NZX's updated guidance
notes on continuous disclosure and trading halts and
suspensions have now been published.
They provide an important steer on how the NZX
interprets the relevant provisions in its own Listing Rules.
Contravention of continuous disclosure rules can give rise to civil
liability for issuers and persons involved in a contravention, via
the Financial Markets Conduct Act 2013.
Alignment with ASX guidance
Chapman Tripp was among the submitters in the consultation round
last year to recommend alignment, where practicable, with the
We think this is important given the increasing number of
companies that are dual-listed on both the NZX Main Board and the
ASX as any differences between the regimes give rise to a
compliance headache for those issuers.
The NZX has responded to this suggestion to some extent –
although the ASX guidance remains far more detailed (and, in our
view, more helpful to issuers).
Other key issues are identified below.
The reasonable person test – this is
fundamental to deciding what is "material information".
NZX has adopted the formulation used by ASX, where a
"reasonable person" is a person who commonly invests in
securities, "and holds such securities for a period of
time, based on their view of the inherent value of the
securities." The intention is to exclude traders whose
investments are based on short term fluctuations in price and
market dynamics, rather than the underlying fundamentals, as the
effect of including such investors would be to reduce the level of
price movements that might be regarded as material.
We assume NZX's motivation is the same although it has not
explained its rationale in the guidance. An explanation would have
been helpful as this represents somewhat of a grey area, given that
the exclusion of these types of traders is not contemplated by the
statutory definition from which the rules are drawn.
When material information must be provided -
NZX has adopted our submission in rationalising potentially
conflicting guidance as to when material information should be
released. It is now clear (as with ASX) that NZX considers the
obligation to release "immediately" to mean
"promptly and without delay". Where release to NZX's
MAP platform is not practicable at the time of public release, the
issuer should provide the announcement to NZX as soon as reasonably
practicable and before the next market open.
When price movements constitute a material
effect - NZX has adopted price movement "rules of
thumb" to indicate what is considered a material effect
(>10% will generally be treated as a material effect; <5%
will generally not be treated as a material effect). In response to
submissions, it has now also provided additional guidance on
factors which will be relevant – and which might adjust the
rules of thumb in particular circumstances (such as market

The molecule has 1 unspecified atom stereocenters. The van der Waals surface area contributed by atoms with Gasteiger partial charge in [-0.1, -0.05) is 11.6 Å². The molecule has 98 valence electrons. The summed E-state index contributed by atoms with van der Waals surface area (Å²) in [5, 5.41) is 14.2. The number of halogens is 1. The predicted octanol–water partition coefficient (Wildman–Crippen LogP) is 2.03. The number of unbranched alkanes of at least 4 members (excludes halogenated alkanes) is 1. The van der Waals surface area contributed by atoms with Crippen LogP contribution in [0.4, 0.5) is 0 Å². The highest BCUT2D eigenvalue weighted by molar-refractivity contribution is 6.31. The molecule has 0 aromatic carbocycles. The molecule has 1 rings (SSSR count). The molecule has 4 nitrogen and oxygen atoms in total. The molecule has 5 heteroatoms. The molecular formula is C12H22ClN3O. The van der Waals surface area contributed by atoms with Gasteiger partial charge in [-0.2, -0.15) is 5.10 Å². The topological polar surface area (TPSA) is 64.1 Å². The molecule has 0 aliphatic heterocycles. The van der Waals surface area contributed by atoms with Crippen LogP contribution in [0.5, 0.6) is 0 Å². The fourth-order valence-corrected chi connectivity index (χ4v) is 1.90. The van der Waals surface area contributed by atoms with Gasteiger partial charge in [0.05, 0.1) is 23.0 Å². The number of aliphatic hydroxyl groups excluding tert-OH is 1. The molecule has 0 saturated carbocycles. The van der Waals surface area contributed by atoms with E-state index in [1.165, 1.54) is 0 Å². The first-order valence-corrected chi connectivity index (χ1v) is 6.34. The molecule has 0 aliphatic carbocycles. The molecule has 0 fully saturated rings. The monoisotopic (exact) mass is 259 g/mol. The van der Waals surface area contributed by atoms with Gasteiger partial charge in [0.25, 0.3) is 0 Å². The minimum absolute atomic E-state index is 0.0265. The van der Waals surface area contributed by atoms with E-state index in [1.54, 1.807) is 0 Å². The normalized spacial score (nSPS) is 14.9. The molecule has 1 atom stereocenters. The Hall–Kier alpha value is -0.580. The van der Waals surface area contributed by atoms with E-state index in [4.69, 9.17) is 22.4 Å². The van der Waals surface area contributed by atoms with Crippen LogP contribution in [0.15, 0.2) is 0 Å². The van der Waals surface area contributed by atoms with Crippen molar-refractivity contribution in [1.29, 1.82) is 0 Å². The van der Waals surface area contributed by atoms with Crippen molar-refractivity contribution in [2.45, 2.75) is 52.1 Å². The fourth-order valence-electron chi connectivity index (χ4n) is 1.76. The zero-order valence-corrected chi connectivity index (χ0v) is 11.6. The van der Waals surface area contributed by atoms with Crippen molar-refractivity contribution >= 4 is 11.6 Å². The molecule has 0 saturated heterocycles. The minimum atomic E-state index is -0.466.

capitalisation and liquidity, price movements within the market
generally, and the period of time between the release of
information and the price movement).
Incomplete proposals or negotiations - some
issuers have run into difficulties when seeking to manage their
disclosure obligations via the scheduling of board meetings or
signing legal agreements. Again, more detailed guidance on this
area has been provided by ASX.
NZX has acknowledged the issues raised by Chapman Tripp.
Although in general a proposal or negotiation only requires
disclosure when legally binding documentation is executed between
the relevant parties, in some circumstances it can become complete
and binding prior to that point.
NZX has also sought to clarify a particular point of concern for
listed property investors, who operate in an industry where market
practice is to execute a preliminary option or conditional
agreement to buy at an early stage. It has done this by
agreements entered into for the purpose of facilitating the
negotiation of a transaction (which would generally not be expected
to be disclosed unless material in their own right), and
agreements which give effect to a transaction (which generally
should be disclosed).
NZX has identified a range of matters for further consideration
– either because further work is required (e.g. to align
procedures on trading halts with the ASX model) or because they
were out of scope (i.e. they would have required changes to the
Listing Rules, rather than to the guidance).
We will continue to encourage NZX to provide more detailed
practical commentary for issuers and to stay abreast of how market
practice develops, where possible aligning itself with ASX's
The information in this article is for informative purposes
only and should not be relied on as legal advice. Please contact
Chapman Tripp for advice tailored to your situation.
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